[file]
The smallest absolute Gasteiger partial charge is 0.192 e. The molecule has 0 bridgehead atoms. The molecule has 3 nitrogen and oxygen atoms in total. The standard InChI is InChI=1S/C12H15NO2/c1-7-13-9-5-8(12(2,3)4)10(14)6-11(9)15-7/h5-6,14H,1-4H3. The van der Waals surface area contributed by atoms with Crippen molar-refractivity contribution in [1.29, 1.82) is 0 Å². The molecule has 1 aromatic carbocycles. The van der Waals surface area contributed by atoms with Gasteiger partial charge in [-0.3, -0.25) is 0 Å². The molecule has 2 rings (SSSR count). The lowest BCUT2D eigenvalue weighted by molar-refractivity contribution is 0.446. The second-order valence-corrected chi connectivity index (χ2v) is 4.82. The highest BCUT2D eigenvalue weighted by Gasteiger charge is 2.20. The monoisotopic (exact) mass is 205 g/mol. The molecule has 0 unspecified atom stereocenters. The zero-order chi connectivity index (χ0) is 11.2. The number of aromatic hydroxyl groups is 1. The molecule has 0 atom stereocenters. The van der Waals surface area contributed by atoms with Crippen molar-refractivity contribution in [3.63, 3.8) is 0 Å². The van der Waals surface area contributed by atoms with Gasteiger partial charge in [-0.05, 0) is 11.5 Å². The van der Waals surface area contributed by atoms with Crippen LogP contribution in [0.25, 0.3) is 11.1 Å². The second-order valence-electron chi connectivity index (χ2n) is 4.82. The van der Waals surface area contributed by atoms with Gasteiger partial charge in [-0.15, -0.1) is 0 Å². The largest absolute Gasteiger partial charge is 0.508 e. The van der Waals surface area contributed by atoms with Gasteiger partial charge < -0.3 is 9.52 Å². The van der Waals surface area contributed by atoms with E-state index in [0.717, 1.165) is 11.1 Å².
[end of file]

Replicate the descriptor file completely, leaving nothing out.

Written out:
The smallest absolute Gasteiger partial charge is 0.192 e. The molecule has 0 bridgehead atoms. The molecule has 3 nitrogen and oxygen atoms in total. The standard InChI is InChI=1S/C12H15NO2/c1-7-13-9-5-8(12(2,3)4)10(14)6-11(9)15-7/h5-6,14H,1-4H3. The van der Waals surface area contributed by atoms with Crippen molar-refractivity contribution in [1.29, 1.82) is 0 Å². The molecule has 1 aromatic carbocycles. The van der Waals surface area contributed by atoms with Gasteiger partial charge in [-0.3, -0.25) is 0 Å². The molecule has 2 rings (SSSR count). The lowest BCUT2D eigenvalue weighted by molar-refractivity contribution is 0.446. The second-order valence-corrected chi connectivity index (χ2v) is 4.82. The highest BCUT2D eigenvalue weighted by Gasteiger charge is 2.20. The monoisotopic (exact) mass is 205 g/mol. The molecule has 0 unspecified atom stereocenters. The zero-order chi connectivity index (χ0) is 11.2. The number of aromatic hydroxyl groups is 1. The molecule has 0 atom stereocenters. The van der Waals surface area contributed by atoms with Crippen molar-refractivity contribution in [3.63, 3.8) is 0 Å². The van der Waals surface area contributed by atoms with Gasteiger partial charge in [-0.05, 0) is 11.5 Å². The van der Waals surface area contributed by atoms with Crippen LogP contribution in [0.25, 0.3) is 11.1 Å². The second-order valence-electron chi connectivity index (χ2n) is 4.82. The van der Waals surface area contributed by atoms with Gasteiger partial charge in [-0.15, -0.1) is 0 Å². The largest absolute Gasteiger partial charge is 0.508 e. The van der Waals surface area contributed by atoms with Gasteiger partial charge < -0.3 is 9.52 Å². The van der Waals surface area contributed by atoms with E-state index in [0.717, 1.165) is 11.1 Å².